Category Archives: Crystal Mountain

Let’s Get This Ski Season Started, Shall We?

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It’s a Christmas miracle. Or maybe our anti-pineapple campaign did the trick. Or perhaps all of the snow dances and frozen spoons and ice cubes flushed down the toilet helped too. Thanks to all who did their part,  Crystal will open tomorrow for skiing and riding. We will start out with the Gondola and Green Valley Chair, then hope to add more terrain, including Forest Queen, Rainier Express and the new Chair 6 this week. Check the website for more details.

Crystal base area Saturday morning.

Crystal base area Saturday morning

The conditions are actually pretty good. According to the telemetry, as well as eye-witness accounts, the upper mountain did fairly well out of this latest storm. We picked up about 16″ of snow Friday night and Saturday morning (according to people who skied Saturday). It briefly went above freezing at the top Saturday night, and only rained .18″ during those three hours. The rest of the time it was snowing up in Green Valley.

Snow stake at the bottom of Chair 6 as of Sunday morning

Snow stake at the bottom of Chair 6 as of Sunday morning

At the base, it snowed about 12″ before it warmed , and we got another 1″ or so of rain. But the good news, is that we still came out ahead of where we were before it all started. At 10 am Sunday morning, it is still raining at the base and snowing at the bottom of Forest Queen.

My guess is that anything above 5,000 feet will ski well. It should be smooth and supportive and a lot of fun.

So what do you say? Let’s get this ski season started, shall we?

It’s Hard to Be Patient When You’re Waiting for the Ski Season to Start

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A Prelude to Winter

Waiting for snow is hard. It’s especially difficult at the beginning of the season. November can be a bit like Christmas–either full of good tidings and warm family moments or wrought with awkward gyrations brought on by that one crazy family member that chooses to literally rain on your snowy parade.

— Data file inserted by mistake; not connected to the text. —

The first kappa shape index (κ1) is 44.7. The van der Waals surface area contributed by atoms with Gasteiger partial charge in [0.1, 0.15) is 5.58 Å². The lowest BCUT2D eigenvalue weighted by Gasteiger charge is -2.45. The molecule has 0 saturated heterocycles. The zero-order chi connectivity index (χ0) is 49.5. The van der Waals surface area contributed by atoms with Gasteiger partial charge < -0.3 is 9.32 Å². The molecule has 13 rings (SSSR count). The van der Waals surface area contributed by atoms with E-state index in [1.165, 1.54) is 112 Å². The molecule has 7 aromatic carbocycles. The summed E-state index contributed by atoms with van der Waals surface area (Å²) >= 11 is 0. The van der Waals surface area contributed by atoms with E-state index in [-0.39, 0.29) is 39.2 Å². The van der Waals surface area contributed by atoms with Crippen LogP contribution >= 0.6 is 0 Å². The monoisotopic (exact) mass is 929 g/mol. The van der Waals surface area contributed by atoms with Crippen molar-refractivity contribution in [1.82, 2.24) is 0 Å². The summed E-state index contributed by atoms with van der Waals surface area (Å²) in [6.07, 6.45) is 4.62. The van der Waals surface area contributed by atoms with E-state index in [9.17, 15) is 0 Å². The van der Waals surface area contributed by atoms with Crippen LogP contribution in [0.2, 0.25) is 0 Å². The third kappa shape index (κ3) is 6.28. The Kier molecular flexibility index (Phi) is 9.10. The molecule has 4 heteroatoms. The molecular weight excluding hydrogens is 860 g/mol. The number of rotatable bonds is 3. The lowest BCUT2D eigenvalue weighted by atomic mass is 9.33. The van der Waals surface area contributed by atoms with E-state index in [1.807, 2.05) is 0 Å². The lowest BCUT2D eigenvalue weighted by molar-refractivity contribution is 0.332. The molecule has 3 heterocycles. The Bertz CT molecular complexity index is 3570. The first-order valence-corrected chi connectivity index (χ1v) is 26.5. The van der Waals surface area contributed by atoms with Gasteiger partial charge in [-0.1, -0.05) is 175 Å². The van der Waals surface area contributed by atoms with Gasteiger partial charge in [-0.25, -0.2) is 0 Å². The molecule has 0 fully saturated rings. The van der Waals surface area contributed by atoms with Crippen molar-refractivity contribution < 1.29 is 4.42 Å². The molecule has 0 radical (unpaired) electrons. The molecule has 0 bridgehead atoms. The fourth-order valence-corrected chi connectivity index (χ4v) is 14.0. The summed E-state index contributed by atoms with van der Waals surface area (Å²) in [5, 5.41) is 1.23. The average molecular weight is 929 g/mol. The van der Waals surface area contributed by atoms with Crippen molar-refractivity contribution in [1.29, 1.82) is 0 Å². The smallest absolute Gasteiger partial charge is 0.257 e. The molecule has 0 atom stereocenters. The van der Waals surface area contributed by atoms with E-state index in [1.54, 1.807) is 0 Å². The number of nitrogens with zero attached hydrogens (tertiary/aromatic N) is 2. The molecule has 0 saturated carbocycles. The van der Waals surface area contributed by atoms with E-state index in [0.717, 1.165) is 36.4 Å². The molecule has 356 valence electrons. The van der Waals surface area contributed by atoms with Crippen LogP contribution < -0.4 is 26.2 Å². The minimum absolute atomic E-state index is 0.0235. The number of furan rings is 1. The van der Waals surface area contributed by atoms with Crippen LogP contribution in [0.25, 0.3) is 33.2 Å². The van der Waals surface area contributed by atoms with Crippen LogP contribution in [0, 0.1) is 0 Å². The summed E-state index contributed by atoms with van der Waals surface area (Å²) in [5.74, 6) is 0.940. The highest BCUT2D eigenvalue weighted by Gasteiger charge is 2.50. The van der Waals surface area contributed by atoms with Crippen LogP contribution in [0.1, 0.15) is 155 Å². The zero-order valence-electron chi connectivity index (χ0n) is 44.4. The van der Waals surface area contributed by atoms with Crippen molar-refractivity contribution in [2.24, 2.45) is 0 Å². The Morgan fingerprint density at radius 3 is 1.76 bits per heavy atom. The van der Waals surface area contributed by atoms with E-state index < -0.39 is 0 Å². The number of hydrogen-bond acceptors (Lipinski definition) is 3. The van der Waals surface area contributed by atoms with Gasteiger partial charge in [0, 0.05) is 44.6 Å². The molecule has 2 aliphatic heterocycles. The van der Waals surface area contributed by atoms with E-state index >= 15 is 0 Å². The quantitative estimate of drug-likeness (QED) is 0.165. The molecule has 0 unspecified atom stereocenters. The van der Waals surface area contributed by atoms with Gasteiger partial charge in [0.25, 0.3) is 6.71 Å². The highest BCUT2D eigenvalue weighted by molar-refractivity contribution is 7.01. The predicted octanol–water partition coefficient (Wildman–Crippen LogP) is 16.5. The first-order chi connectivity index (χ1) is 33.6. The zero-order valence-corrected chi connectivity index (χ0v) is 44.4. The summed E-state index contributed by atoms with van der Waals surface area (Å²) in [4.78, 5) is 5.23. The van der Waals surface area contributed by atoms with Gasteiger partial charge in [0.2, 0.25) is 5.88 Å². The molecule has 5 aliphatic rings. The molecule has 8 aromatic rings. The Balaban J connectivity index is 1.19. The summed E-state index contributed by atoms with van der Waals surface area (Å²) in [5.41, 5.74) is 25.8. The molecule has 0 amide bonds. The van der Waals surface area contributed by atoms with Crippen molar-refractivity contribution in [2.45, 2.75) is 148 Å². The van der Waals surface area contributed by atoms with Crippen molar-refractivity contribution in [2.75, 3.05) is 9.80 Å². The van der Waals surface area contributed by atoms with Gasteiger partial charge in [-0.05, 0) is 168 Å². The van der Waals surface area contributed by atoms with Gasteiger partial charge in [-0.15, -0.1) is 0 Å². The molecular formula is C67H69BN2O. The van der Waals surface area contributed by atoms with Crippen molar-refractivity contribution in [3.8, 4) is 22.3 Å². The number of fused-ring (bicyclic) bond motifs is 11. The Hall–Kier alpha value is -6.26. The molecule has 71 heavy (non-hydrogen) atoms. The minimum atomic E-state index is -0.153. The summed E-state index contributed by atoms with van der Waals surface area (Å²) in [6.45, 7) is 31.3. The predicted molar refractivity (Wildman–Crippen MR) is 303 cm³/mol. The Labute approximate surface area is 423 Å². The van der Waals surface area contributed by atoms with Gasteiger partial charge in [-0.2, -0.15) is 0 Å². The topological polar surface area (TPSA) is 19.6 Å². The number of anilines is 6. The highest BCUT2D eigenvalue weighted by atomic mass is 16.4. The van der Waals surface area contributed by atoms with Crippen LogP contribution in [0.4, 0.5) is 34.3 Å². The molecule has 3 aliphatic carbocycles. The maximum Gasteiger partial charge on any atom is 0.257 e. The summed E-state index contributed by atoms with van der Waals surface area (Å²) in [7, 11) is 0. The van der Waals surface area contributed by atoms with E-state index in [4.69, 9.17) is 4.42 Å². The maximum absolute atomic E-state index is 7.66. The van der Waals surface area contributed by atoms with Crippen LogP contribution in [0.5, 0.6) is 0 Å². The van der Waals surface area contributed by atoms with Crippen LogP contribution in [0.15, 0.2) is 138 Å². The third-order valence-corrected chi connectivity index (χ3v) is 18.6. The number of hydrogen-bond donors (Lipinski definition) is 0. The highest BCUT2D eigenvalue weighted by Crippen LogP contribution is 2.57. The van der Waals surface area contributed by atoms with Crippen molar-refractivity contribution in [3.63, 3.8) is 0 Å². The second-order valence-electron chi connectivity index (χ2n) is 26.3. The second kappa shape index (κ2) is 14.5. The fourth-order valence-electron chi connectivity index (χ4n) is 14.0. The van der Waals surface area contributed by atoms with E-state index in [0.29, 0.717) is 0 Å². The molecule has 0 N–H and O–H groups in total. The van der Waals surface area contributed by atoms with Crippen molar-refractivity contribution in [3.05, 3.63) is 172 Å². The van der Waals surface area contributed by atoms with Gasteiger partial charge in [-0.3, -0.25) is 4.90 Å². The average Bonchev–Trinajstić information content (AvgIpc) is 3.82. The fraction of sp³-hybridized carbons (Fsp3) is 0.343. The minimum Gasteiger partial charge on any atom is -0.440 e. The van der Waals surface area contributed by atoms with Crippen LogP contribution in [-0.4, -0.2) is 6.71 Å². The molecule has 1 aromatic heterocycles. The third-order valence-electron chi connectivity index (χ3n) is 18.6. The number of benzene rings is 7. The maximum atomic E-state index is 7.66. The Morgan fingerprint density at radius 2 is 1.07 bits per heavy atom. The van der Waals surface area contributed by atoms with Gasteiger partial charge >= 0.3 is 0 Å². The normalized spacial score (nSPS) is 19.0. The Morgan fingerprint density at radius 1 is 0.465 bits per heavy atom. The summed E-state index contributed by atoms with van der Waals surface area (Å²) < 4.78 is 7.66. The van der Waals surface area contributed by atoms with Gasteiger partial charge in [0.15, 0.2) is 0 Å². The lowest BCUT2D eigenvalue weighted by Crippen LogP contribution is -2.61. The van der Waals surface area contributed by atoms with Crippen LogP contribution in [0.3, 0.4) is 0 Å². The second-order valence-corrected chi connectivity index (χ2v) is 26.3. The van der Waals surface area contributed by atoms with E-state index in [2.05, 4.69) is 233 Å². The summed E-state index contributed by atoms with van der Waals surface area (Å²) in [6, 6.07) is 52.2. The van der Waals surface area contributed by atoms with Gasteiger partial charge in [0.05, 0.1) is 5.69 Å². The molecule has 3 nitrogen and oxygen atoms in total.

Better make up the hide-a-bed, because it looks like that rainy relative is swooping into town tonight. But I digress. Let’s first take a look at the bright side.

Smiles from Reid Pitman

Smiles from Reid Pitman on Sunday

 

Conditions Update

Yesterday morning A Lot at Crystal was nearly half full with eager skiers and riders who skinned to the top to take part in the snow. It was a little heavy–those with fat skis and snowboards had the biggest smiles on their faces–and a little wind-effected. The ridge at the top of Green Valley was scoured down to the rocks. The valley itself was filled with two to three feet of cream cheese topped by a few inches of confectioner’s sugar. In other words, the conditions were classic PNW snow and perfect base-building material.

It’s times like these when I wish we didn’t have such a thing as a weather forecast. Because if you’ve taken a close look at it lately, you’ll understand why Crystal isn’t open yet. It’s because of the forecast.

Because Rain

The Forecast looks like a rain sandwich

The Forecast looks like a rain sandwich

Here’s a snippet from the text forecast:

LOTS OF PRECIPITATION LATER TODAY THROUGH TUESDAY NIGHT OR WEDNESDAY WITH THE SNOW LEVEL MAINLY 6500 TO 7500 FT….WE CAN SAY WITH CONFIDENCE THAT 3 TO 6 INCHES OF PRECIPITATION WILL FALL ALONG THE WEST SLOPES OF THE CASCADES DURING THE 48 HOUR PERIOD FROM MIDDAY TODAY THROUGH MIDDAY WEDNESDAY.

You know what, NOAA forecasters? No one wants your bad news. Why do you have to go and rain on our parade? Here we were having visions of snowy sugar plums dancing in our heads and you go and give us this?? Why couldn’t you have just kept this one to yourselves for a change?

Crystal’s Modus Operandi

Crystal Mountain is usually pretty aggressive getting the slopes open. We understand the pent-up demand and bursting enthusiasm this time of year, and we are willing to roll the dice on a forecast. Most ski areas wait until their snowpack is a sure thing before opening. We are one of the few areas willing to skate on thin ice, so to speak.

So why isn’t Crystal opening today? We have to wait and see about this rain. While it’s difficult to wait on snow this time of year, I’m hear to tell you. It’s even harder waiting on the rain.

Tiana, Stacy and Brianna getting deep in Green Valley

Tiana, Stacy and Brianna getting deep in Green Valley Sunday

John wrote up an update on the website about his thought process. It’s a little window into his mindset, and a good dose of his mountain voice. It’s worth a read. In short, we are bashing down the snow with our cats, hoping to retain as much as we can through this big melt. If we don’t lose it all, and if Mt. Rainier blocks some of that rain (which it very often does), we could still open by the weekend. To quote John, “it’s day to day.”

While we wait to see what this next round of storms will bring, here’s a really cool video of snowflakes forming.

Chair 6 is Gone, Dude: What I learned about big avalanches

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This weekend at the Northwest Snow and Avalanche Workshop, fellow ski patrollers Megan McCarthy, Michelle Longstreth and I presented our story about the big slide that destroyed Chair 6 last season. In our presentation, which we titled, “Chair 6 is Gone, Dude!” we discussed the season’s snowpack, the crazy weather that preceded the big slide and the decision process that lead up to that fateful afternoon we called “ladies night on the Throne.”